In 2016 and 2017, something truly alarming happened. And almost nobody noticed. According to the Bureau of Economic Analysis, we Americans halved our average savings rate, from an already low 6% to an extremely low 3% of take-home pay (source).
Why does this matter? And what should your savings rate be? Let’s discuss!
Why Savings Rate Matters
Your savings rate is the best predictor of your future financial success. Why? Because your savings rate determines how long it will take you to reach financial independence, the point at which your investment income alone can pay for your expenses.
The table to the left shows the # of years to financial independence based on your savings rate. In case you're curious about the fun math behind the table, we've added detailed notes below the article.
The big takeaway here? Increasing your savings rate has a dramatic impact on how long you'll need to work for money, as opposed to working by choice. If you save 10% of your take-home pay, you’ll need to work for 51 years. Increase that savings rate to 50% and you’re only looking at 17 years!
So how long would the typical American with a savings rate of 3% need to achieve financial independence? 76 years!! That means if the typical American starts working at 22 she’d need to work until she’s 98 to achieve financial independence!
I don’t know about you, but I don’t plan on working full time that long.
How much should you save?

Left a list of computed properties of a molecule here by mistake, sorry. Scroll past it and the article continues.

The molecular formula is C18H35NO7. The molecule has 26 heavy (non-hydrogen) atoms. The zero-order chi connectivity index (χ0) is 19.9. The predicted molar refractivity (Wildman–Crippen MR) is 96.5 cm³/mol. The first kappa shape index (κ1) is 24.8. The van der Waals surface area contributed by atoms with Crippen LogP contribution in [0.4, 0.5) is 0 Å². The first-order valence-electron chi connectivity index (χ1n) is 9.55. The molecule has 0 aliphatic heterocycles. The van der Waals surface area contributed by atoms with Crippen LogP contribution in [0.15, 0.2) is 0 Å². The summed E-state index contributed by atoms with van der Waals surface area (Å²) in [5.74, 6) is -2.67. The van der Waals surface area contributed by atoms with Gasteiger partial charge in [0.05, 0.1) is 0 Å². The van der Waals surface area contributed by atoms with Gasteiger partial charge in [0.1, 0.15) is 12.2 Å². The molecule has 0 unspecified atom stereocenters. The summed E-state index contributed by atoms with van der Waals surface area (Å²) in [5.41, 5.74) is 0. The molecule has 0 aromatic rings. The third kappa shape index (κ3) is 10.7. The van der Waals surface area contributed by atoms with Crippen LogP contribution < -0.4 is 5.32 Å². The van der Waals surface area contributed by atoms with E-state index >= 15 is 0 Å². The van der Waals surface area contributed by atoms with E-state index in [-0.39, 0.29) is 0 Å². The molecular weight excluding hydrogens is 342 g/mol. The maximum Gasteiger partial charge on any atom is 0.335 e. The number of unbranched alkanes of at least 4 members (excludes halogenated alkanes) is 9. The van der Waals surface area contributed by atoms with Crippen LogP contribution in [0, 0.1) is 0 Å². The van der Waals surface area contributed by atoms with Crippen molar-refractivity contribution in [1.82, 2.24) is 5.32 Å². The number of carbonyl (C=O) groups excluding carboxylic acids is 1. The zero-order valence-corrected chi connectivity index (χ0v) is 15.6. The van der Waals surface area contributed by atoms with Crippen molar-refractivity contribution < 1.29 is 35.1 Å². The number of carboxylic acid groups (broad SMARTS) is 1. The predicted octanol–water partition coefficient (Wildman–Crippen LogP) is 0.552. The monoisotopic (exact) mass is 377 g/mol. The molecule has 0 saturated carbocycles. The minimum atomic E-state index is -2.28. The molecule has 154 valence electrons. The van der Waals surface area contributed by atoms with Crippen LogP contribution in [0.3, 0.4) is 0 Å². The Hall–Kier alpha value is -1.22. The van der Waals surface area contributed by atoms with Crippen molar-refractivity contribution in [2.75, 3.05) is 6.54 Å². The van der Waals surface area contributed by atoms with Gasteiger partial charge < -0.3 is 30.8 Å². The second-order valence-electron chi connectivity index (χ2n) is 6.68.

If you want to rapidly achieve financial independence, I recommend a long-term goal of saving over 50% of your take home pay. Half your income would go to others (spending). Half your income would go to you (savings).
This savings rate might seem impossible from where you’re starting today. Like any big challenge, take it one step at a time. If you’re currently saving 15%, try to increase to 20% in the next few months by increasing your income or reducing expenses. Then keep growing your savings rate from there.
If you’re not currently saving, or saving very little, I recommend first targeting a 10% savings rate. I see 10% as a bare minimum you need to achieve financial independence. Commit to putting away 10% of your income (or using 10% to pay off debt), then increase from there.
One last thing. As you start increasing your savings rate, people with typical American savings rates may say you’re crazy or that “money comes, money goes, you need to spend it while you’ve got it.” Remember how long those typical Americans will take to achieve financial independence and your the best path forward will be clear.
Fun math notes about the table: I assume a 5% return on your assets after inflation, which is reasonable and perhaps conservative based on the market’s historical average. I also assume a 4% asset withdrawal rate in retirement. Finally, I assume you’re starting at a net worth of $0, where your assets equal your debt. For more information, check out this outstanding 2012 article by Mr. Money Mustache, one of my favorite personal finance writers, on the subject.